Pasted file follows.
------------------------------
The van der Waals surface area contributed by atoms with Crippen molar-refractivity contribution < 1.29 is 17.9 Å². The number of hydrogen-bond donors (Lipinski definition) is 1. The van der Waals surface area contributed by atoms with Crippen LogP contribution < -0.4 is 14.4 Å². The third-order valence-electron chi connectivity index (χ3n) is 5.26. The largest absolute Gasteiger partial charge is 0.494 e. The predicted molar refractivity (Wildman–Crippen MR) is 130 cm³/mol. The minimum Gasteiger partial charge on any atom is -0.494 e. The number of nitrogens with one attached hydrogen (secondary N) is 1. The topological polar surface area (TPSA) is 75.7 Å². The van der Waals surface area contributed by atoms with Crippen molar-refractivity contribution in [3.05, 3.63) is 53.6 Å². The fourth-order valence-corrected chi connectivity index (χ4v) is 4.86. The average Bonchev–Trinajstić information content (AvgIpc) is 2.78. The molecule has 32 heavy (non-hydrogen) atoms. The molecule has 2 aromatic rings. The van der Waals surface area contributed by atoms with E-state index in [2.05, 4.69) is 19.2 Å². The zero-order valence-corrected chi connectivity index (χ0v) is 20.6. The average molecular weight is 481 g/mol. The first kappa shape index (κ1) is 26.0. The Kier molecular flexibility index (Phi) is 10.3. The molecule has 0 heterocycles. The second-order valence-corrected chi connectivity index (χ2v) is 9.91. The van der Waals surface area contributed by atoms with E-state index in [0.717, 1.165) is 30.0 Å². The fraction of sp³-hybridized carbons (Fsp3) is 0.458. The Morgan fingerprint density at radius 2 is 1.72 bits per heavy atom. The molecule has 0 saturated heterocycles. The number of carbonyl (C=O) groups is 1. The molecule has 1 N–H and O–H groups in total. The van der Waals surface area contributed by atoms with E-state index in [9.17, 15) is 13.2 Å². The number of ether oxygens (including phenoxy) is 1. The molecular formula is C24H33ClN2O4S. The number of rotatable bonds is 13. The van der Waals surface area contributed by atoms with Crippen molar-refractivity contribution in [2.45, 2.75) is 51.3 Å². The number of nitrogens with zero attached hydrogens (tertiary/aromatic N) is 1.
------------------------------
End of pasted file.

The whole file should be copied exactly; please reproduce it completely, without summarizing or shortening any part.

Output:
The van der Waals surface area contributed by atoms with Crippen molar-refractivity contribution < 1.29 is 17.9 Å². The number of hydrogen-bond donors (Lipinski definition) is 1. The van der Waals surface area contributed by atoms with Crippen LogP contribution < -0.4 is 14.4 Å². The third-order valence-electron chi connectivity index (χ3n) is 5.26. The largest absolute Gasteiger partial charge is 0.494 e. The predicted molar refractivity (Wildman–Crippen MR) is 130 cm³/mol. The minimum Gasteiger partial charge on any atom is -0.494 e. The number of nitrogens with one attached hydrogen (secondary N) is 1. The topological polar surface area (TPSA) is 75.7 Å². The van der Waals surface area contributed by atoms with Crippen molar-refractivity contribution in [3.05, 3.63) is 53.6 Å². The fourth-order valence-corrected chi connectivity index (χ4v) is 4.86. The average Bonchev–Trinajstić information content (AvgIpc) is 2.78. The molecule has 32 heavy (non-hydrogen) atoms. The molecule has 2 aromatic rings. The van der Waals surface area contributed by atoms with E-state index in [2.05, 4.69) is 19.2 Å². The zero-order valence-corrected chi connectivity index (χ0v) is 20.6. The average molecular weight is 481 g/mol. The first kappa shape index (κ1) is 26.0. The Kier molecular flexibility index (Phi) is 10.3. The molecule has 0 heterocycles. The second-order valence-corrected chi connectivity index (χ2v) is 9.91. The van der Waals surface area contributed by atoms with E-state index in [0.717, 1.165) is 30.0 Å². The fraction of sp³-hybridized carbons (Fsp3) is 0.458. The Morgan fingerprint density at radius 2 is 1.72 bits per heavy atom. The molecule has 0 saturated heterocycles. The number of carbonyl (C=O) groups is 1. The molecule has 1 N–H and O–H groups in total. The van der Waals surface area contributed by atoms with E-state index in [9.17, 15) is 13.2 Å². The number of ether oxygens (including phenoxy) is 1. The molecular formula is C24H33ClN2O4S. The number of rotatable bonds is 13. The van der Waals surface area contributed by atoms with Crippen molar-refractivity contribution in [2.45, 2.75) is 51.3 Å². The number of nitrogens with zero attached hydrogens (tertiary/aromatic N) is 1.